As it is, I never feel that I have too many tomatoes. We have all we need at home for eating fresh and canning and freezing and drying and making into sauce, and the rest I give away. Having done this for a few years, there’s an established list of friends and relatives to whom I give tomatoes, with more being added all the time. I enjoy seeing the expression on someone’s face when I hand them a box of heirlooms; a jewel-like assortment of colors, shapes and sizes. It’s like getting an Easter basket.

And I’m always surprised by how many people have never tasted heirloom tomatoes, and gratified when they report back to me later how they used them, and which ones they especially enjoyed. That helps me when it comes to deciding which varieties I’ll grow next time, because as much as I’d like to, I can’t grow ‘em all.

Now, in January, is when I go over my notes from last season and make my choices for this year, remembering which ones had thicker skins that didn’t split easily after it rains, which were most productive, had excellent flavor, a little or a lot of seeds. (See my favorites from 2012 in tomorrow’s post)

Sometimes it just comes down to the name. Heirloom tomatoes are often whimsically named, and for me that’s part of their appeal.  So I mull over if I want to try Clint Eastwood’s Rowdy RedWhite RabbitHogs Heart, or Ding Wall Scotty. Whichever I choose, I’m happy for the chance to discover a new favorite.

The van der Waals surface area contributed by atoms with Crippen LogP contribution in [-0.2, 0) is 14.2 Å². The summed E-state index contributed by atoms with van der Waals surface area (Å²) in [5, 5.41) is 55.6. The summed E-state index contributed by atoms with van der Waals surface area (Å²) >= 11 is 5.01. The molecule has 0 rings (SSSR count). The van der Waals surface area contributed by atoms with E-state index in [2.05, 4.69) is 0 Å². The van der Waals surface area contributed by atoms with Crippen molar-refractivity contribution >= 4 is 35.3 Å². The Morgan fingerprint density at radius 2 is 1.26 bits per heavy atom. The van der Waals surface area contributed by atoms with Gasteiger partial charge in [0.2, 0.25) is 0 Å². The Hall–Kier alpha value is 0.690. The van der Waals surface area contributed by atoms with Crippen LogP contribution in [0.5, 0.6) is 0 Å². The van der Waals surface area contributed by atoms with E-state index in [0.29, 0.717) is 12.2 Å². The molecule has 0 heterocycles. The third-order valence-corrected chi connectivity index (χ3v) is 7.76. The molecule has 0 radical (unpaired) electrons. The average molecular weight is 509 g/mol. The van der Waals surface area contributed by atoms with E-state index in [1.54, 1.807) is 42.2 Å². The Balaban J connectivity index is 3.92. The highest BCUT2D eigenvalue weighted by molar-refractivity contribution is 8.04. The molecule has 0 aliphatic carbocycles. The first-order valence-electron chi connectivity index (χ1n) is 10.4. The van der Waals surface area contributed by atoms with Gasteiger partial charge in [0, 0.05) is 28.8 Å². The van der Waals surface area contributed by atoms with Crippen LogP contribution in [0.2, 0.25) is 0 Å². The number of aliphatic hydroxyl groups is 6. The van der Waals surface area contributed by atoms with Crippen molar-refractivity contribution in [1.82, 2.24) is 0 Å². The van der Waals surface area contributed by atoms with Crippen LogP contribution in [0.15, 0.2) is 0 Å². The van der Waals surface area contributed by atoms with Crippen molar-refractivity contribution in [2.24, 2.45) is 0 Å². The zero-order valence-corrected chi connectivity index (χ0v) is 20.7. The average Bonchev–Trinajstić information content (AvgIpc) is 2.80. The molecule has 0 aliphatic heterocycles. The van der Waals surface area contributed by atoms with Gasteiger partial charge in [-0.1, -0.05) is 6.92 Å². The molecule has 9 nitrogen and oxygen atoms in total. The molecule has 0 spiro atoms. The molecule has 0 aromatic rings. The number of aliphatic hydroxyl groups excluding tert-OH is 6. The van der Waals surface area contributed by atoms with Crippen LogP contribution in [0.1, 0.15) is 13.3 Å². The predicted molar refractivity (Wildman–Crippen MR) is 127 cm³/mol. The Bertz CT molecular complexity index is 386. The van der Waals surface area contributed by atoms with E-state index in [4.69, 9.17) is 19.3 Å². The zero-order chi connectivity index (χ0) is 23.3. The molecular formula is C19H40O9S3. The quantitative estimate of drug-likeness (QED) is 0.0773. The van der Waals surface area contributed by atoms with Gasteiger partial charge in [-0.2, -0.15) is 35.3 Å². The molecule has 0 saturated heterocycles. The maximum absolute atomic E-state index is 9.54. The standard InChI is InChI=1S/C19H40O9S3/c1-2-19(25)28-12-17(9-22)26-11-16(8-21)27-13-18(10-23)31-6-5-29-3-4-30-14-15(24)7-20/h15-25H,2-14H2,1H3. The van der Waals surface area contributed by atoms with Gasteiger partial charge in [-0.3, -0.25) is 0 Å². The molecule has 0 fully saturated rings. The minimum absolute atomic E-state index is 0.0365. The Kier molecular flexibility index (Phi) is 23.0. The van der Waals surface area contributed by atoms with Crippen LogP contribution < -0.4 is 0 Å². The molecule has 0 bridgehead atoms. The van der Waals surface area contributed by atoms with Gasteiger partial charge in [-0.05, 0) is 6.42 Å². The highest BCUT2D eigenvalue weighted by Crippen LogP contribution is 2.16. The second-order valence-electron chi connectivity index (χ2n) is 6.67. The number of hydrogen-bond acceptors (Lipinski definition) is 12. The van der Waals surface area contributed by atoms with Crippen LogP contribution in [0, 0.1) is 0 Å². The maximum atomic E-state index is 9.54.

And now that I’ve achieved the 100-plant mark in my garden, I’m determined to cut back. This year I’ll only grow 80.

Thanks to the Northern Gardener for this article. If you would like to read more from the Northern Gardener here is the link below:

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About Tom McKusick 30 Articles
It is the mission of MSHS to serve Northern gardeners through education, encouragement, and community. Through a variety of educational programs, classes and conferences, and by publishing an award-winning magazine, Northern Gardener, MSHS helps its members and the general public to be better gardeners in USDA plant hardy Zones 3, 4 and 5. MSHS’ plant donation network, Minnesota Green, started in 1988, serves the greening efforts of volunteer gardeners throughout the state. Minnesota Green promotes grassroots efforts to revitalize communities by coordinating the donation and distribution of nurseries and greenhouse’s flowers and trees to be planted in public spaces statewide. MSHS was formed in 1866, as an association of fruit growers who took on the challenge of growing apples and other fruits in a northern climate. Two years later, the association became the Minnesota State Horticultural Society to recognize the importance of all phases of horticulture development in rural and urban Minnesota. In 1873, the Minnesota Legislature approved an act providing for the publication and distribution of 2000 copies of all the transactions of the society. 1894 marked the birth of one of the longest continually published horticultural magazines in the country: Northern Gardener, formerly known as Minnesota Horticulturist.